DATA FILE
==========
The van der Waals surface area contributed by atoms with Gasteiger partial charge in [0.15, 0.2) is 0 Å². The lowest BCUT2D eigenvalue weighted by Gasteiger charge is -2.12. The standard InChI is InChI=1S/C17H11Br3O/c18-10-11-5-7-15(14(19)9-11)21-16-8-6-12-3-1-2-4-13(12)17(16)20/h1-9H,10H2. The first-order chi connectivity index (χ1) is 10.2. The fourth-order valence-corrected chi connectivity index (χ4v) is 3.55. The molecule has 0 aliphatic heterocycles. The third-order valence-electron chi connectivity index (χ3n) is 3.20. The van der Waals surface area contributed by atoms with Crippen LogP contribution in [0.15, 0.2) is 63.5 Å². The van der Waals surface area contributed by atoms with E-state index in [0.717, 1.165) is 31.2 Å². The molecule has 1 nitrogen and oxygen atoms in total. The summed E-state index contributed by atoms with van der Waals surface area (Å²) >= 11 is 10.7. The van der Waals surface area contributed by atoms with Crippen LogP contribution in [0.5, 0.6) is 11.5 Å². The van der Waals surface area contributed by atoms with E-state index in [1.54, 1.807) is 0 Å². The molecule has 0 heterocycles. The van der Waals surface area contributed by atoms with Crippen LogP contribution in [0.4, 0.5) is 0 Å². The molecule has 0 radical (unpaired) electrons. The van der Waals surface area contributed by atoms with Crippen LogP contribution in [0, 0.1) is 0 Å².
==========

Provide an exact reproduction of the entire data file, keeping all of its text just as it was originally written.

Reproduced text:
The van der Waals surface area contributed by atoms with Gasteiger partial charge in [0.15, 0.2) is 0 Å². The lowest BCUT2D eigenvalue weighted by Gasteiger charge is -2.12. The standard InChI is InChI=1S/C17H11Br3O/c18-10-11-5-7-15(14(19)9-11)21-16-8-6-12-3-1-2-4-13(12)17(16)20/h1-9H,10H2. The first-order chi connectivity index (χ1) is 10.2. The fourth-order valence-corrected chi connectivity index (χ4v) is 3.55. The molecule has 0 aliphatic heterocycles. The third-order valence-electron chi connectivity index (χ3n) is 3.20. The van der Waals surface area contributed by atoms with Crippen LogP contribution in [0.15, 0.2) is 63.5 Å². The van der Waals surface area contributed by atoms with E-state index in [0.717, 1.165) is 31.2 Å². The molecule has 1 nitrogen and oxygen atoms in total. The summed E-state index contributed by atoms with van der Waals surface area (Å²) >= 11 is 10.7. The van der Waals surface area contributed by atoms with Crippen LogP contribution in [0.5, 0.6) is 11.5 Å². The van der Waals surface area contributed by atoms with E-state index in [1.54, 1.807) is 0 Å². The molecule has 0 heterocycles. The van der Waals surface area contributed by atoms with Crippen LogP contribution in [0.4, 0.5) is 0 Å². The molecule has 0 radical (unpaired) electrons. The van der Waals surface area contributed by atoms with Crippen LogP contribution in [0, 0.1) is 0 Å².